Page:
When to work I go alone,
Singing loud my morning song ;
With my wallet on my back,
Or my wagon-whip to smack ;
O, I am as happy then,
As the idle gentleman.

I've a hearty appetite,
And I soundly sleep at night ;
Down I lie content, and say,
' I've been useful all the day ;
I'd rather be a plow-boy, than
A useless little gentleman/






14 THE CHILD'S GEM.

I'M POOR AND ALONE.

Take pity, I pray, on a poor orphan child,
Who has not, like you, got a home ;

I once was beloved, and I often have smiled,
But now I am poor and alone.

I once had a father, so joyful and gay,
Till the war came to make him his own ;

He fought and he died and Oh ! sad was the day,
When he left us to weep all alone !

I once had a mother, so watchful and kind,
Oh, why is such happiness flown !

She bore all her sorrows and never repined,
But she died and she left me alone.

My good mother taught me to work and to pray,
To be joyful with what was my own !

But sickness and hunger both tempt me to-day
To beg for I'm poor -and alone.

I once had a brother he too was so kind.

Oh, none seemed so good as my own !
On the wide Indian sea by a merciless wind

He was shipwrecked, and I am alone.



16 THE CHILD'S GEM,

Weep not, little child, for a friend is still near ;

Thy wishes and wants are all known ;
Thy Father in heaven each meek suppliant will
hear ;

Thou art poor but thou art not alone.



THE SCAR OF LEXINGTON.

With cherub smile, the prattling boy,

Who on the veteran's breast reclines,
Has thrown aside his favorite toy,

And round his tender finger twines
Those scattered locks, that with the flight
Of fourscore years, are snowy white ;
And as a scar arrests his view,
He cries, 'Grandpa, what wounded you ?'

My child, 'tis five and fifty years,
This very day, this very hour,
% Since from a scene of blood and tears,
Where valor fell, by hostile power,

I saw retire, the setting sun,

Behind the hills of Lexington ;



THE CHILD'S GEM. 17

While pale and lifeless on the plain,
My brothers lay, for freedom slain !

And ere that fight, the first that spoke
In thunder to our land, was o'er ;

Amid the clouds of fire and smoke,
I felt my garments wet with gore !

'Tis since that wild and dread affray,

That trying, dark, eventful day,

From this calm April eve so far,

I wear upon my cheek the scar.

When thou to manhood shalt be grown,

And I am gone in dust to sleep,
May freedom's rights be still thine own,
And thou and thine in quiet reap
The unblighted product of the toil,
In which my blood bedewed the soil !
And while those fruits thou shalt enjoy,
Bethink thee of this scar, my boy.

But should thy country's voice be heard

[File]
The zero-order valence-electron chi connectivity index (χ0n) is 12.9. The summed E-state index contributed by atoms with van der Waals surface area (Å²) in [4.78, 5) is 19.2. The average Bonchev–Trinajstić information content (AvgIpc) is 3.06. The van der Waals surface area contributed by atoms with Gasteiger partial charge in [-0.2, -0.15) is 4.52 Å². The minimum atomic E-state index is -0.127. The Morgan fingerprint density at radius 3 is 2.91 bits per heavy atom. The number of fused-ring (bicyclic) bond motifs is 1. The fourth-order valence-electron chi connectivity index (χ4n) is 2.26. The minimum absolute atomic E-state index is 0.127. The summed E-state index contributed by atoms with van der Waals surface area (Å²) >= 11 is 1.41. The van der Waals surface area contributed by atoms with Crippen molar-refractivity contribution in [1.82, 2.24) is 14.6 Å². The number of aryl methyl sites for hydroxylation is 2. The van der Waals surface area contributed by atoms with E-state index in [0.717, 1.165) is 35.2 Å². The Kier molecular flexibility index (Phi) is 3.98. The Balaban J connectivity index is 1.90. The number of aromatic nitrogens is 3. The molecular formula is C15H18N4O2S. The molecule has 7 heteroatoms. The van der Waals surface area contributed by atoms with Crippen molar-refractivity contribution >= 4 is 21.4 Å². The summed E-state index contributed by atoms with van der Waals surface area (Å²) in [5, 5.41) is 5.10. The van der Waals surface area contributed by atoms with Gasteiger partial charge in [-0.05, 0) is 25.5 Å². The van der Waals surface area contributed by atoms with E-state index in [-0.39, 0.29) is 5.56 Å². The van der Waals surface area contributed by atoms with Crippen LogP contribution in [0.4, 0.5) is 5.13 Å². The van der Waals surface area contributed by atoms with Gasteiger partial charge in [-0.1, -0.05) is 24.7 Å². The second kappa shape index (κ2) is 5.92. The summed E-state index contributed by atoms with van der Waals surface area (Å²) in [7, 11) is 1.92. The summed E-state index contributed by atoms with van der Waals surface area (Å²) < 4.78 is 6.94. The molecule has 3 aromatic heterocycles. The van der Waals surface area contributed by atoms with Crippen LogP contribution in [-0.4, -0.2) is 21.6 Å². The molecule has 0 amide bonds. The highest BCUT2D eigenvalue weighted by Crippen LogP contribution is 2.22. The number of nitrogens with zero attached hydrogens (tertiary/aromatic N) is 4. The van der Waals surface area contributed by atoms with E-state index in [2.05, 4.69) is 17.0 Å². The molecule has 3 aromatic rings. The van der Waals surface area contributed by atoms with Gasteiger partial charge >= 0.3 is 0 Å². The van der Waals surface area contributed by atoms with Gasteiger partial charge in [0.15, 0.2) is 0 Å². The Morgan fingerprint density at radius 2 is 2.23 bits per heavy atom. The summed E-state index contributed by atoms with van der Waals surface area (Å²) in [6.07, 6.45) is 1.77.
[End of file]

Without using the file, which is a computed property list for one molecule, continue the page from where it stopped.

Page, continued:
To bid her children fly to arms,

Gird on thy grandsire's trusty sword,
And, undismayed by war's alarms,



18 THE CHILD'S GEM.

Remember on the battle field,
I made the hand of God my shield,
And be thou spared, like me, to tell
Who bore thee up, while others fell.



HEN AND CHICKENS.

See, sister, where the chickens trip,

All busy in the morn ;
Look how their heads they dip and dip,

To peck the scattered corn.

Dear sister, shall we shut our eyes 1

And to the sight be blind ?
Nor think of Him, who food supplies

To us and all mankind ?

Whether our wants be much or few,

Or fine or coarse our fare,
To heaven's protecting care is due

The voice of praise and prayer.



THE PLOUGH-BOY.
Where winds blow pure and freely,
And blossoms load the air,



20 THE CHILD'S GEM.

And green leaves wave their leafy boughs,

And all around looks fair ;
I ply my daily labor,

And work till night has come,
And then return contented

To rest myself at home.

How sweet, unto the weary,

Is such unvexed repose,
When evening's lengthening shadows

Around our cottage close ^
And with quiet in our bosoms,

We sit in twilight's shades,
And watch the crimson radiance,

As from the west it fades.

And then, how fresh the slumber,

Which falls upon our eyes ;
4 When night's clear dews are falling,

And stars are in the skies !
No feverish dreams affright us,

And make us start and weep ;
But trusting in God's kindly care,

We gently sink to sleep.



22 THE CHILD'S GEM

And then ere morning flashes

Along the eastern skies,
We bless the care that watched us.

And nerved to labor rise.
We see the day-star fading,

We see the vapors glide
Along the misty vales below,

And up the mountain's side.

Again our hardy sinews

Are bent to manly toil ;
Again we mow the waving grass,

Or plough the dewy soil.
And ever when our labors,

For the day, are past and done,
Me sit before our cottage door,

And watch the setting sun.



THINGS TO REMEMBER.

Remember, child, remember,
That God is in the sky,

That he looks on all we do,
With an ever wakeful eye.





1

Online LibraryW. H. (William Henry) RosserThe child's gem : with beautiful engravings → online text (page 1 of 1)